Professor Hilda Borko,
School of Education, Stanford University, USA
The use of video as a tool for professional development and research on teacher learning
Professor Borko’s research explores:
1) the process of learning to teach with an emphasis on changes in teachers’ knowledge, beliefs about teaching and learning, and classroom practices as they participate in professional-development programs;
2) learning to lead professional development, and
3) the measurement of instructional practices.
Within the Center to Support Excellence in Teaching, Professor Borko is a Co-Principal Investigator on two Research-Practice Partnerships funded by the National Science Foundation.
The Problem-Solving Cycle (PSC) project works with middle school math leaders in San Francisco. One goal is to field test the PSC professional development model and the Teacher Leadership Preparation model. A second is to build the school district’s capacity to conduct math professional development using these two models.
The Improving Practice Together (IPT) project is a partnership with Lawrence Hall of Science and a local district to improve science teaching and learning in elementary schools. The project aims to adapt the PRACTISE model of professional development and develop approaches to preparing science teacher leaders.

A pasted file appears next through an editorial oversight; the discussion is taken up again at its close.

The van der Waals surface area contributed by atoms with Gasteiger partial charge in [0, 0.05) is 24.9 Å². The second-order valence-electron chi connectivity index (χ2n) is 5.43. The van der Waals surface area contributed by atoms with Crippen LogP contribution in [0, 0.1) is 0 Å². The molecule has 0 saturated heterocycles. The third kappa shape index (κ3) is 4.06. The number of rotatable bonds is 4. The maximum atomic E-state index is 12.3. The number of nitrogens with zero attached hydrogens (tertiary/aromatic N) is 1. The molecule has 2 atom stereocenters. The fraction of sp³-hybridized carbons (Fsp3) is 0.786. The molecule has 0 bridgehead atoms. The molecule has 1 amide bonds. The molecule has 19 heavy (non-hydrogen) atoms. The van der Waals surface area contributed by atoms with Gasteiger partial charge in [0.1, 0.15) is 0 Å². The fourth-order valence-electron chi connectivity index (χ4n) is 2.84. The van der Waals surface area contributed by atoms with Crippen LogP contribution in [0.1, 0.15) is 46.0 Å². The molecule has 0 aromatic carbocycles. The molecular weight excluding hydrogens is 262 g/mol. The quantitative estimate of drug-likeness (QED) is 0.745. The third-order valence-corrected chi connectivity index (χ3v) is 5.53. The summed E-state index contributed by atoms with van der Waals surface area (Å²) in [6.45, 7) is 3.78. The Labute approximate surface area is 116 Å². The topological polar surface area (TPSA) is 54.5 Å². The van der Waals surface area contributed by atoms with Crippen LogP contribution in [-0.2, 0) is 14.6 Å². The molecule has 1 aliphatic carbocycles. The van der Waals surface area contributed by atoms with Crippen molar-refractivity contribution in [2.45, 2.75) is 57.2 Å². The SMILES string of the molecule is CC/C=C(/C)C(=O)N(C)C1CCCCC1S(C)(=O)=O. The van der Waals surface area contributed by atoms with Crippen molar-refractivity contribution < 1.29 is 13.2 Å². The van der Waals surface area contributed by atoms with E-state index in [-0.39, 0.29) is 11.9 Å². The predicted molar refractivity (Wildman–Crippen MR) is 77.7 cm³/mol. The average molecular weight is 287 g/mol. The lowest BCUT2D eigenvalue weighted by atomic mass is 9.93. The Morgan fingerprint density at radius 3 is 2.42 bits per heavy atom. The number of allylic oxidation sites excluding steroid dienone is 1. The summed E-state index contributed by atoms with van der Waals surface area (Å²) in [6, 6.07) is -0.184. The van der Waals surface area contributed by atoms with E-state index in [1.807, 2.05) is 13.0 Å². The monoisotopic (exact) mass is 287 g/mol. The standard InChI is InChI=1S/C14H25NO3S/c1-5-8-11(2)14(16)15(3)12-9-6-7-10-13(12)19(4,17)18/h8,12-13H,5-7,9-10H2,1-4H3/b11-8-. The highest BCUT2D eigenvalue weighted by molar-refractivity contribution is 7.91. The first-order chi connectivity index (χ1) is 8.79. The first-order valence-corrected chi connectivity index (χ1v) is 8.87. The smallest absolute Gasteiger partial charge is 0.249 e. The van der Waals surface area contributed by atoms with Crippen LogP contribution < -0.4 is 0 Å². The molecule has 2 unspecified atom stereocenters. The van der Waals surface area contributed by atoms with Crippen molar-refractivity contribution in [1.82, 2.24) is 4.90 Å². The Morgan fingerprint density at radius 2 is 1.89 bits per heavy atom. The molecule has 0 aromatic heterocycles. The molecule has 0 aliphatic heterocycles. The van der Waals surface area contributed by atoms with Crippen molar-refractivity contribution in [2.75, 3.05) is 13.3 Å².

She holds a BA in Psychology, an MA in the Philosophy of Education, and a PhD in Educational Psychology from the University of California at Los Angeles. In 2004 she was a president of AERA, American Educational Research Association.
Professor Pierre Dillenbourg
Center for Digital Education, Swiss Federal Institute of Technology in Lausanne, Switzerland
Modeling classroom orchestration
A former teacher in elementary school, Pierre Dillenbourg graduated
in educational science (University of Mons, Belgium). He started his
research on learning technologies in 1984. He obtained a PhD in computer
science from the University of Lancaster (UK), in the domain of
artificial intelligence applications for education. He has been
assistant professor at the University of Geneva. He joined EPFL in 2002.
He is currently full professor in learning technologies in the School
of Computer & Communication Sciences, where he is the head of the
CHILI Lab: "Computer-Human Interaction for Learning & Instruction ».
He is also the academic director of Center for Digital Education, which
implements the MOOC strategy of EPFL. EPFL recently passed over 1.5
million MOOC registrations. He wrote a book entitled "Orchestration
Graphs" that proposes a formal language for instructional design (EPFL
Press). With EPFL colleagues, he recently launched the Swiss EdTech
Collider, an incubator with 30+ start-ups in learning technologies.